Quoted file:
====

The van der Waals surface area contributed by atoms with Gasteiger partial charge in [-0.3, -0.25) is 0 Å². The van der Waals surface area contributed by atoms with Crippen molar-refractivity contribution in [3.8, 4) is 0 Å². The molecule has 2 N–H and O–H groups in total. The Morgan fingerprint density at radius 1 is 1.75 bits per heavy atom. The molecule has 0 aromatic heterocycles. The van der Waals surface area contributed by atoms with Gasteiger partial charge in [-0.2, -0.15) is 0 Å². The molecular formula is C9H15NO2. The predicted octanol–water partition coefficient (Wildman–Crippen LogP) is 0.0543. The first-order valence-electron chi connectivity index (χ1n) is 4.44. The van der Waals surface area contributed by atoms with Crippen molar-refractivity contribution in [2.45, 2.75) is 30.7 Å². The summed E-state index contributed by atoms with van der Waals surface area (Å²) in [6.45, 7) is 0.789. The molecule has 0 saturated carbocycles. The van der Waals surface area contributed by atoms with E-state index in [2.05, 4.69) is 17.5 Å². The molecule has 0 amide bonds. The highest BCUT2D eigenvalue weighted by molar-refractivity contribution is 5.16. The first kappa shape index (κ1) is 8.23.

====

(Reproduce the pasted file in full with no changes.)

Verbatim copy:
The van der Waals surface area contributed by atoms with Gasteiger partial charge in [-0.3, -0.25) is 0 Å². The van der Waals surface area contributed by atoms with Crippen molar-refractivity contribution in [3.8, 4) is 0 Å². The molecule has 2 N–H and O–H groups in total. The Morgan fingerprint density at radius 1 is 1.75 bits per heavy atom. The molecule has 0 aromatic heterocycles. The van der Waals surface area contributed by atoms with Gasteiger partial charge in [-0.2, -0.15) is 0 Å². The molecular formula is C9H15NO2. The predicted octanol–water partition coefficient (Wildman–Crippen LogP) is 0.0543. The first-order valence-electron chi connectivity index (χ1n) is 4.44. The van der Waals surface area contributed by atoms with Crippen molar-refractivity contribution in [2.45, 2.75) is 30.7 Å². The summed E-state index contributed by atoms with van der Waals surface area (Å²) in [6.45, 7) is 0.789. The molecule has 0 saturated carbocycles. The van der Waals surface area contributed by atoms with E-state index in [2.05, 4.69) is 17.5 Å². The molecule has 0 amide bonds. The highest BCUT2D eigenvalue weighted by molar-refractivity contribution is 5.16. The first kappa shape index (κ1) is 8.23.